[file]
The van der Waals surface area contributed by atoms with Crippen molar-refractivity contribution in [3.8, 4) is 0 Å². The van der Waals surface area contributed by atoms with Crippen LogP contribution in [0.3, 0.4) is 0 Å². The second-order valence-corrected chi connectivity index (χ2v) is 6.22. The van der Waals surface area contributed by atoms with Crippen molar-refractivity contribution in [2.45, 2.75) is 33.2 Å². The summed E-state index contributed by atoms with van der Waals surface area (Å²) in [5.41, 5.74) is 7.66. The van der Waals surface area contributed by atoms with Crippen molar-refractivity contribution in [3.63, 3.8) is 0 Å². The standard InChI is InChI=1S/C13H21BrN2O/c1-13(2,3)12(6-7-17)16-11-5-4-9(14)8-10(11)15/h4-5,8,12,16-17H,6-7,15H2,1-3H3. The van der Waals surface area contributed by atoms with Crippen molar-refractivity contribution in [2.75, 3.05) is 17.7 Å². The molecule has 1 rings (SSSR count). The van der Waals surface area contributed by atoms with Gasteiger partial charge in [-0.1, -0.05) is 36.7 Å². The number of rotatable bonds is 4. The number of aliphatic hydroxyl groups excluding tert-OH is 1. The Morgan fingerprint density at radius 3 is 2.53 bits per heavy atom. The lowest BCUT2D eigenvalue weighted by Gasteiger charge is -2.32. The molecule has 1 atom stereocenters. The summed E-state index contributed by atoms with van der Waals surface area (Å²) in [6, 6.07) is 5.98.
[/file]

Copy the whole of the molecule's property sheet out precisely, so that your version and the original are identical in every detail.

The van der Waals surface area contributed by atoms with Crippen molar-refractivity contribution in [3.8, 4) is 0 Å². The van der Waals surface area contributed by atoms with Crippen LogP contribution in [0.3, 0.4) is 0 Å². The second-order valence-corrected chi connectivity index (χ2v) is 6.22. The van der Waals surface area contributed by atoms with Crippen molar-refractivity contribution in [2.45, 2.75) is 33.2 Å². The summed E-state index contributed by atoms with van der Waals surface area (Å²) in [5.41, 5.74) is 7.66. The van der Waals surface area contributed by atoms with Crippen molar-refractivity contribution in [3.63, 3.8) is 0 Å². The standard InChI is InChI=1S/C13H21BrN2O/c1-13(2,3)12(6-7-17)16-11-5-4-9(14)8-10(11)15/h4-5,8,12,16-17H,6-7,15H2,1-3H3. The van der Waals surface area contributed by atoms with Crippen molar-refractivity contribution in [2.75, 3.05) is 17.7 Å². The molecule has 1 rings (SSSR count). The van der Waals surface area contributed by atoms with Gasteiger partial charge in [-0.1, -0.05) is 36.7 Å². The number of rotatable bonds is 4. The number of aliphatic hydroxyl groups excluding tert-OH is 1. The Morgan fingerprint density at radius 3 is 2.53 bits per heavy atom. The lowest BCUT2D eigenvalue weighted by Gasteiger charge is -2.32. The molecule has 1 atom stereocenters. The summed E-state index contributed by atoms with van der Waals surface area (Å²) in [6, 6.07) is 5.98.